The names of genotypes, genes, and mRNAs must be italicized in the main text, figure labels, and Supplementary Materials. For genotypes, -/-, -/+, and +/+ must be superscripted in the main text, figure labels, and Supplementary Materials.

Use gene names for genotypes or when referring to genes or mRNAs. Primary and precursor forms of miRNAs are italicized  while the functional, mature form is not.

Scale bars

All microscopy images must have scale bars and the length of the scale bar must be noted in the legend, not the figure itself. This requirement applies to histology, light microscopy, and immunofluorescence images. A single bar is sufficient for a group of images in a panel if they are all the same scale; if not, please include the appropriate scale bar within each image.

Data and materials availability

Per the Science journals’ policy on data availability, all RNAi screens, microarray, mass spectrometry, or structure data must be deposited in a publicly accessible repository prior to publication. Please provide the accession number in the paragraph after the last reference in the section called “Data and materials availability.” If your paper passes peer review, we will not prepare the paper for publication until we have this deposition information.

After publication, all data and materials necessary to understand, assess, and extend the conclusions of the manuscript must be made available. All computer codes involved in the creation or analysis of data must also be made available. After publication, all reasonable requests for data or materials must be fulfilled. Any restrictions on the availability of data, codes, or materials, including fees and restrictions on original data obtained from other sources must be disclosed to the editors as must any Material Transfer Agreements (MTAs) pertaining to data or materials used or produced in this research, that place constraints on providing these data or materials. Patents (whether applications or awards to the authors or home institutions) related to the work should also be declared. Unreasonable restrictions on data or material availability may preclude publication.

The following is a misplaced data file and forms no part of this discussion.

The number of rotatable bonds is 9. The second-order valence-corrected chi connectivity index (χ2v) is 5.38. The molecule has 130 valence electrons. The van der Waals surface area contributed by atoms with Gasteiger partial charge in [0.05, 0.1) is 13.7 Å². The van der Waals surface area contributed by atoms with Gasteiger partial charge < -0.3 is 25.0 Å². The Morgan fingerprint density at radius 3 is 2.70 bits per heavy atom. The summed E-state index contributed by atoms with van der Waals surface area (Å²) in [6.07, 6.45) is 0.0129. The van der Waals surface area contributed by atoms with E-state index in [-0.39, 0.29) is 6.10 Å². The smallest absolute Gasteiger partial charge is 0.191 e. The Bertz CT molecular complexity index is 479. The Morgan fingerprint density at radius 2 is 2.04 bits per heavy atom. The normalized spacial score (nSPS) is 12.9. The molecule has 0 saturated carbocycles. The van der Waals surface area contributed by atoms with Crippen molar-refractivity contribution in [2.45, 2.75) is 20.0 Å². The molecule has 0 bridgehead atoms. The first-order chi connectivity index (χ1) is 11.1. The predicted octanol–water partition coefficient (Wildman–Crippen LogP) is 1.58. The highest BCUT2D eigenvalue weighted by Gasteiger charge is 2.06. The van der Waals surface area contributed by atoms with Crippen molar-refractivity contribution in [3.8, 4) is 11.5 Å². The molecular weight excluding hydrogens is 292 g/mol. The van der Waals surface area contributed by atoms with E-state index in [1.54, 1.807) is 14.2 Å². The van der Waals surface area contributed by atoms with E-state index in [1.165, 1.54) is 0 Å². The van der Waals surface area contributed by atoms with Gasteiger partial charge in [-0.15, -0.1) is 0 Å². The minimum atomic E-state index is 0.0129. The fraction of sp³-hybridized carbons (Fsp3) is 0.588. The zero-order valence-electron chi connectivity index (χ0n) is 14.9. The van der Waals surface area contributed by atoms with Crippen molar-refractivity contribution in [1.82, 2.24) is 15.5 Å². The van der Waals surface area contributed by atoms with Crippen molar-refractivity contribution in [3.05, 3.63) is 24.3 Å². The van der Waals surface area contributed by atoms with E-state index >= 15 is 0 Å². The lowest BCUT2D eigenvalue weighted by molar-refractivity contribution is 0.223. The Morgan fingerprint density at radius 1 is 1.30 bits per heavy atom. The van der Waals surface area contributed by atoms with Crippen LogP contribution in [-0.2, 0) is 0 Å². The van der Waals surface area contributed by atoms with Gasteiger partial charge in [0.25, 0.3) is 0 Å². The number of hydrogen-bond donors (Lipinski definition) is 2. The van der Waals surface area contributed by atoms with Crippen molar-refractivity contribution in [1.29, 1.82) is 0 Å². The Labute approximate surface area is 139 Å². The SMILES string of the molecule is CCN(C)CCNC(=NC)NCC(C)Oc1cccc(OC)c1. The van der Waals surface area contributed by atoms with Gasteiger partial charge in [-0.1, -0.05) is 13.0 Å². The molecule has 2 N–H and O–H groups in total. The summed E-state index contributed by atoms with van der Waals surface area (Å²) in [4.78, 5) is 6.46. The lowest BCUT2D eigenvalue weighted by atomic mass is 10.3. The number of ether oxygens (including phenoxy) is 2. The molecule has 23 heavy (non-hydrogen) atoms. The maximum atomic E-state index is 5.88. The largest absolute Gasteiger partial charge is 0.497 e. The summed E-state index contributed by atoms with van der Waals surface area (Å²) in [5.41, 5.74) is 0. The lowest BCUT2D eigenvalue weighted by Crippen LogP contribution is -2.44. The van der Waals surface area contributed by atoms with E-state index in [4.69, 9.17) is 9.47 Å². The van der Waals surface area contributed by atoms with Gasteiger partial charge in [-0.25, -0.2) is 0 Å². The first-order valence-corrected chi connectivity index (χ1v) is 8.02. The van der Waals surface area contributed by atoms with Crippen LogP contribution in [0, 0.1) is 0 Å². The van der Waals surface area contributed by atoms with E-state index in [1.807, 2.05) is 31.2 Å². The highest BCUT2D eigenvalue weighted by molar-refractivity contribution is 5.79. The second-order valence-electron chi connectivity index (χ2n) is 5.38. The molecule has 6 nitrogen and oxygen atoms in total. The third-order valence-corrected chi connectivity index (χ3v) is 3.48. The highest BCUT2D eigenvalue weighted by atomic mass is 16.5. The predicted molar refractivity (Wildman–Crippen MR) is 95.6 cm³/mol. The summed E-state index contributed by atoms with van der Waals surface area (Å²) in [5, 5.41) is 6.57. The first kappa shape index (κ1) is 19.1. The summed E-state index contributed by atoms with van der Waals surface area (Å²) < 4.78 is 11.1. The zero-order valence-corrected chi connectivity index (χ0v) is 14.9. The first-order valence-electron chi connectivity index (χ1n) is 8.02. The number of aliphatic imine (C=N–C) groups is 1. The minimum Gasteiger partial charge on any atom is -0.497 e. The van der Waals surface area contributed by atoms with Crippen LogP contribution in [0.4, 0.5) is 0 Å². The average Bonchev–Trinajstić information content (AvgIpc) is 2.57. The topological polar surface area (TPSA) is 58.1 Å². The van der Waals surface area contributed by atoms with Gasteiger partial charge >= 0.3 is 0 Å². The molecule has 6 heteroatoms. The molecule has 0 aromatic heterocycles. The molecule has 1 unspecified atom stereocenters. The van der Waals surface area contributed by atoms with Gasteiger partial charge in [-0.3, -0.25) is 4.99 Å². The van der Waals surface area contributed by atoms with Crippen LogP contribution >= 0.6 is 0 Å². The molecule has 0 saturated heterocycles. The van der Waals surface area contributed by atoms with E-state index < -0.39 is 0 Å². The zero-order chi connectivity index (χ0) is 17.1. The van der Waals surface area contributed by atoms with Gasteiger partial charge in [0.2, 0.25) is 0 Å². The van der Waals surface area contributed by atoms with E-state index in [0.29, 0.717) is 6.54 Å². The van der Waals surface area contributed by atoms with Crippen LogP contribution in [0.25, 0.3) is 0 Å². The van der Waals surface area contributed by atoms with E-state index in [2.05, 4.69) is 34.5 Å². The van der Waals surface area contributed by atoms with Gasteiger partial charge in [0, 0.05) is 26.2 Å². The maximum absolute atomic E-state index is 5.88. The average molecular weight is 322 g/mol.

Ethics compliance

For investigations on humans, a statement indicating that informed consent was obtained after the nature and possible consequences of the studies were explained. For studies using experimental animals, a statement that the animals' care was in accordance with institutional guidelines is required.